This intriguingly dark collection of short stories by Piatigorsky (Jellyfish Have Eyes, 2015, etc.) considers the possibility of a transitional stage between life and death.
“I cannot fathom my own death,” writes scientist Piatigorsky, “however, the mind and imagination can…indulge in fantasies…that challenge our concepts of death and being human.” This collection of six short stories does exactly that. The first, “Notes Going Underground,” is written from the perspective of a research scientist who finds he has been given a “grace period” between life and death to “size up” his life before burial. In “My Funeral,” a biomedical scientist discovers that once dead, he continues to feel alive and attends his own memorial service. “Waking up Dead” continues in a similar vein with a protagonist who doesn’t realize he is dead and continues his life as usual. The imagination-stretching “Death by Drowning” is about a daughter who connects with an absent father who has been jailed for misusing government funds when researching jellyfish, only for him to die in a bizarre manner. “Mr. Blok” ponders the state of dying after the protagonist falls into a ditch, and “What’s Alive” takes the form of an essay examining the gray area between life and death. The writing is playfully morbid. In “Mr. Blok” an unnerving pleasure arises from the process of dying: “Lying on his back in the mud, soft and warm, with his eyes closed, in the marvelous quietness made him feel almost grateful and glad. How amazingly simple it is to be dead.” Piatigorsky’s prose is laconic yet elegant—always keen to confront the reader with probing questions: “Is a virus dead? Is the peeling bark of a eucalyptus tree alive?” The result is a deeply thought-provoking collection that presents an unflinching examination of a taboo subject. The first three offerings read as a reworking of the same story, each about a scientist negotiating the partition between life and death. Still, despite blurring into one another, these stories capture various aspects of the same phenomena. Accompanied by suitably macabre illustrations by Carrillo, this book is an intriguing read.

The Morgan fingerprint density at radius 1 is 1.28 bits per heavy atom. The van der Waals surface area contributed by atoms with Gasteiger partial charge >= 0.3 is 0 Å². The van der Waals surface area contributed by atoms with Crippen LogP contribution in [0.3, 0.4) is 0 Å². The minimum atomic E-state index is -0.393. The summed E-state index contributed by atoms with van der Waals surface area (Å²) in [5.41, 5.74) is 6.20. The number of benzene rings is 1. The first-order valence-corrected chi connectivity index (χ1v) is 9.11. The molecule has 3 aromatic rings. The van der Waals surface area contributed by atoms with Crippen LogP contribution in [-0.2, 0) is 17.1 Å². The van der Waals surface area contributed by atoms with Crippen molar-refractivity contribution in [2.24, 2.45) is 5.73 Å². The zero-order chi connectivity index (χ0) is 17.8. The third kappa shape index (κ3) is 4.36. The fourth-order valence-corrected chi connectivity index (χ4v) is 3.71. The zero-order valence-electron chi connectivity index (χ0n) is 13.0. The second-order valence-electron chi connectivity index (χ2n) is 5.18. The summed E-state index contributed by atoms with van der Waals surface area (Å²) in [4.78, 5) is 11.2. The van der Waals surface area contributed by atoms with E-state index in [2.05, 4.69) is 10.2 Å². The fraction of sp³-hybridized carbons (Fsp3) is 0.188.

Penetrating, inventive writing that challenges perceptions of what lies beyond the veil.